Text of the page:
In July 1944, the author was transported to Welicka and in September was sent on a horrible transport to Mauthausen (p.4-6) which turned out to be worse than any of the dreadful places before. Doing incredibly heavy work in the quarry, rushed and beaten up constantly. Mass-murders. After three months, he was transported to the Hermann-Goring Works at the Camp of Linz of about two thousand men. Cruel ill-treatment. Public execution of three Russians who had tried to escape. Air-raid; a bomb killing 110 detainees at Block 13 (p.5). Starvation (p.6); frost; vermin. On 5 May 1945, the author was liberated by the Americans. The Spanish Legion. The Hermann-Goring-Lazarett (p.6).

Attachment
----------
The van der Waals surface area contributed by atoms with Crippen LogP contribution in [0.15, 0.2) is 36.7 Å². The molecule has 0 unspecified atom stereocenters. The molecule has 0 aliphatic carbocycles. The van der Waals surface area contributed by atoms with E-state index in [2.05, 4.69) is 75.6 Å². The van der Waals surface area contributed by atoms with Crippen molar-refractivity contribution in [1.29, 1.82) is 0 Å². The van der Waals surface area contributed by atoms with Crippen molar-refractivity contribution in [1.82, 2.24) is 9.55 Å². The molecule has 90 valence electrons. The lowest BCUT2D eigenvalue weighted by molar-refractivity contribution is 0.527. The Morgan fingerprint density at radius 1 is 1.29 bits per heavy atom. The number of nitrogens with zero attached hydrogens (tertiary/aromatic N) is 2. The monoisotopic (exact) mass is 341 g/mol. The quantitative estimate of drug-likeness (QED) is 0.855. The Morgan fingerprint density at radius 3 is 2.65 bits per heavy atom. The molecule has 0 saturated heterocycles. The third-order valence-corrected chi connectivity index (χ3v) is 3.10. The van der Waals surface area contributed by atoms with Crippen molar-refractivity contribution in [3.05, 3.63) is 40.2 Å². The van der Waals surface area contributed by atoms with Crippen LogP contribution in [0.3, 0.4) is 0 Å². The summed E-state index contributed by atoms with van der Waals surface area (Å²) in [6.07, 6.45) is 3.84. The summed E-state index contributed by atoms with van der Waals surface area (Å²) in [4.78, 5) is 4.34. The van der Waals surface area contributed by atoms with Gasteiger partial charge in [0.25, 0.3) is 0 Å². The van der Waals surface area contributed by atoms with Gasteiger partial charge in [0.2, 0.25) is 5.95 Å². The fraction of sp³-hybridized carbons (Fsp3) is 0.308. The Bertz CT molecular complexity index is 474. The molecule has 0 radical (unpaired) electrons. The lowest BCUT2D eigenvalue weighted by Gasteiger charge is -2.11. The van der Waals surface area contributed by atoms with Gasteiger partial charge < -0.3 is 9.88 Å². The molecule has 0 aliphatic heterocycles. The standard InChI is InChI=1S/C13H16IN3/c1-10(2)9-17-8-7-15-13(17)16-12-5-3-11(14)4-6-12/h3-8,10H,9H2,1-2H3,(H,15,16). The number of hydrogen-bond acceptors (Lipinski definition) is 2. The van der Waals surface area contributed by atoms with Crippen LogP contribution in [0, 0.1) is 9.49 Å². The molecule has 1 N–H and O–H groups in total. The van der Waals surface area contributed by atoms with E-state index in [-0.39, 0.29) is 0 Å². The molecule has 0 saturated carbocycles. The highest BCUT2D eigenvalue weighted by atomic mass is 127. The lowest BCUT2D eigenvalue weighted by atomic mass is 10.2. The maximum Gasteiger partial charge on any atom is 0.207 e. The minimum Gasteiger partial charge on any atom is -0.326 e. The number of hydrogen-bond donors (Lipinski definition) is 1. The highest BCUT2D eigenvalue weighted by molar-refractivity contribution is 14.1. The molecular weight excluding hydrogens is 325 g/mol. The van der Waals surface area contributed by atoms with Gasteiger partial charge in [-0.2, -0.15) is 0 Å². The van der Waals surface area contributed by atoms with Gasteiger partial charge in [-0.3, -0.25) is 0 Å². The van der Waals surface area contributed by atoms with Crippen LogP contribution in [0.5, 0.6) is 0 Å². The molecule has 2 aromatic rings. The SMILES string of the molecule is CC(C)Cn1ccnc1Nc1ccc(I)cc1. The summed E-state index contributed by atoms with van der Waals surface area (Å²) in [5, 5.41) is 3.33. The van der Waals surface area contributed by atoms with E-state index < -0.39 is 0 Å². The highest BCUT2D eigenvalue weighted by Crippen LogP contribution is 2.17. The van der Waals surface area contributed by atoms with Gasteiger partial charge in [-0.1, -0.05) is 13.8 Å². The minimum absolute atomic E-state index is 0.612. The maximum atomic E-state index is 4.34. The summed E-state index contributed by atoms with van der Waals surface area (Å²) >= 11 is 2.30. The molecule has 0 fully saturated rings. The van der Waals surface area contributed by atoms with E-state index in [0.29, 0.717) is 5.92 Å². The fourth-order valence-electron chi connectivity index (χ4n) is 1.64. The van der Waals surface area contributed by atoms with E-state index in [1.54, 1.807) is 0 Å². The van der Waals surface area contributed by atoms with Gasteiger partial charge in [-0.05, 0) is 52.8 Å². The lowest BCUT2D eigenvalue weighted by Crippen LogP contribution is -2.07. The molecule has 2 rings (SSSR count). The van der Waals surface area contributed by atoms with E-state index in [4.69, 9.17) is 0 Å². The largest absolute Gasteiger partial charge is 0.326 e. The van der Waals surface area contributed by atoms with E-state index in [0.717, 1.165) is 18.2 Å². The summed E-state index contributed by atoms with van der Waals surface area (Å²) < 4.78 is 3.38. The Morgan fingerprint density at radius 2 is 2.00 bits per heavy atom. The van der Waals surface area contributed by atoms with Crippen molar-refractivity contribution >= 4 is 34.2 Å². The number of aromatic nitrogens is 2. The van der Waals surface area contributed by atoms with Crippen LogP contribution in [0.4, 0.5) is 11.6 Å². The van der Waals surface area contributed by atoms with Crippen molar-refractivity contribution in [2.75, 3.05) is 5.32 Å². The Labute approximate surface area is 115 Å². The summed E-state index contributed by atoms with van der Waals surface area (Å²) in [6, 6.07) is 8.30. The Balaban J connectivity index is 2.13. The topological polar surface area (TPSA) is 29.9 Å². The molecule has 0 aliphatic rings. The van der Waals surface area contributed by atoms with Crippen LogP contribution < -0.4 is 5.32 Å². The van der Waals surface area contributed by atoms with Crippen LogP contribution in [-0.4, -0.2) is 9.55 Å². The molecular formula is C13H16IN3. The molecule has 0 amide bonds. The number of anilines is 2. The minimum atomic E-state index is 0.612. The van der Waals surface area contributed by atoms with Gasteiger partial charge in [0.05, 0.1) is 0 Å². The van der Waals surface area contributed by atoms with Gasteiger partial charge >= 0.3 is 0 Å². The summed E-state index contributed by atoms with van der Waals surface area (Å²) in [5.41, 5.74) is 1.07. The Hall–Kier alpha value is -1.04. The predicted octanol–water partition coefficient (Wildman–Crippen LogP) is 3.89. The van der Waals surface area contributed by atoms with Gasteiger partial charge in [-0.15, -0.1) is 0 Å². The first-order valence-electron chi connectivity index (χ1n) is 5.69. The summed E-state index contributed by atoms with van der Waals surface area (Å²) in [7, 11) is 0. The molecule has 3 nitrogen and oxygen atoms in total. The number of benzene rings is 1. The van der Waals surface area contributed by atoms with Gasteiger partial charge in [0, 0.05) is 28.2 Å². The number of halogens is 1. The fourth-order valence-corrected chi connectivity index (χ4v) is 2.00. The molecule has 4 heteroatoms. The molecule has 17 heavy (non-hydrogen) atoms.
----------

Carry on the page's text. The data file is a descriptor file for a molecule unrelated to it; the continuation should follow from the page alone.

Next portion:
Note to user

Dear user,

In response to current developments in the web technology used by the Goobi viewer, the software no longer supports your browser.

Please use one of the following browsers to display this page correctly.

Thank you.